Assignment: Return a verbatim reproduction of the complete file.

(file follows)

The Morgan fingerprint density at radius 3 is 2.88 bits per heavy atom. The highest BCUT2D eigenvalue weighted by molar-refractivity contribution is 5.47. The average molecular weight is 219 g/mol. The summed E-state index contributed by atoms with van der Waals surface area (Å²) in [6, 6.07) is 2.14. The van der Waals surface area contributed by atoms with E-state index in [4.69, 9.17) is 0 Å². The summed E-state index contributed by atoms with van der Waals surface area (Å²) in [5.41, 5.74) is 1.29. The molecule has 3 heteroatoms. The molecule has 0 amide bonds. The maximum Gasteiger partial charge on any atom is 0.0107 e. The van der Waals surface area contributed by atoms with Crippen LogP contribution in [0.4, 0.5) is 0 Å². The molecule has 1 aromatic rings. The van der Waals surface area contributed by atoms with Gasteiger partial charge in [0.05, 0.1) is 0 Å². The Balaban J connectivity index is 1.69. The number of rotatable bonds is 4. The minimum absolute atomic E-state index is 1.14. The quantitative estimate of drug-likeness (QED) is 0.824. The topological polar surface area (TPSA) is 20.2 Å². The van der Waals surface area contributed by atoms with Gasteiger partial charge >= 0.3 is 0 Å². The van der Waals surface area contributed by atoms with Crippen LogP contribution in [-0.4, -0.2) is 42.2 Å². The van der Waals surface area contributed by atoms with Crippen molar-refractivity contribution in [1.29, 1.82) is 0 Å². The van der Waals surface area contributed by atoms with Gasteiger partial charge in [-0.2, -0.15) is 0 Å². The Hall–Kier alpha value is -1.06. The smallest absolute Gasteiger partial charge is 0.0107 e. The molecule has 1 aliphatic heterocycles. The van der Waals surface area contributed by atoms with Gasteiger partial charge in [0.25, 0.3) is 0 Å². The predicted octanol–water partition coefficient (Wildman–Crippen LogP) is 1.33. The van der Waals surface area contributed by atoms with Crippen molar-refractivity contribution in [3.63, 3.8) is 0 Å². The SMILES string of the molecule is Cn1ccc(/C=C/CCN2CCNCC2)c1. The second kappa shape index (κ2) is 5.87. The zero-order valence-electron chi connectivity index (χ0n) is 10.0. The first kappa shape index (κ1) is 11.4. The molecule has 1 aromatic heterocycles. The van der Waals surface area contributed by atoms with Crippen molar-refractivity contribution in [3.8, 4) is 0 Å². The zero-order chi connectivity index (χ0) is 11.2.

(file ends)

The Morgan fingerprint density at radius 3 is 2.88 bits per heavy atom. The highest BCUT2D eigenvalue weighted by molar-refractivity contribution is 5.47. The average molecular weight is 219 g/mol. The summed E-state index contributed by atoms with van der Waals surface area (Å²) in [6, 6.07) is 2.14. The van der Waals surface area contributed by atoms with E-state index in [4.69, 9.17) is 0 Å². The summed E-state index contributed by atoms with van der Waals surface area (Å²) in [5.41, 5.74) is 1.29. The molecule has 3 heteroatoms. The molecule has 0 amide bonds. The maximum Gasteiger partial charge on any atom is 0.0107 e. The van der Waals surface area contributed by atoms with Crippen LogP contribution in [0.4, 0.5) is 0 Å². The molecule has 1 aromatic rings. The van der Waals surface area contributed by atoms with Gasteiger partial charge in [0.05, 0.1) is 0 Å². The Balaban J connectivity index is 1.69. The number of rotatable bonds is 4. The minimum absolute atomic E-state index is 1.14. The quantitative estimate of drug-likeness (QED) is 0.824. The topological polar surface area (TPSA) is 20.2 Å². The van der Waals surface area contributed by atoms with Gasteiger partial charge >= 0.3 is 0 Å². The van der Waals surface area contributed by atoms with Crippen LogP contribution in [-0.4, -0.2) is 42.2 Å². The van der Waals surface area contributed by atoms with Crippen molar-refractivity contribution in [1.29, 1.82) is 0 Å². The van der Waals surface area contributed by atoms with Gasteiger partial charge in [-0.2, -0.15) is 0 Å². The Hall–Kier alpha value is -1.06. The smallest absolute Gasteiger partial charge is 0.0107 e. The molecule has 1 aliphatic heterocycles. The van der Waals surface area contributed by atoms with Gasteiger partial charge in [0.25, 0.3) is 0 Å². The predicted octanol–water partition coefficient (Wildman–Crippen LogP) is 1.33. The van der Waals surface area contributed by atoms with Crippen molar-refractivity contribution in [3.63, 3.8) is 0 Å². The SMILES string of the molecule is Cn1ccc(/C=C/CCN2CCNCC2)c1. The second kappa shape index (κ2) is 5.87. The zero-order valence-electron chi connectivity index (χ0n) is 10.0. The first kappa shape index (κ1) is 11.4. The molecule has 1 aromatic heterocycles. The van der Waals surface area contributed by atoms with Crippen molar-refractivity contribution in [3.8, 4) is 0 Å². The zero-order chi connectivity index (χ0) is 11.2.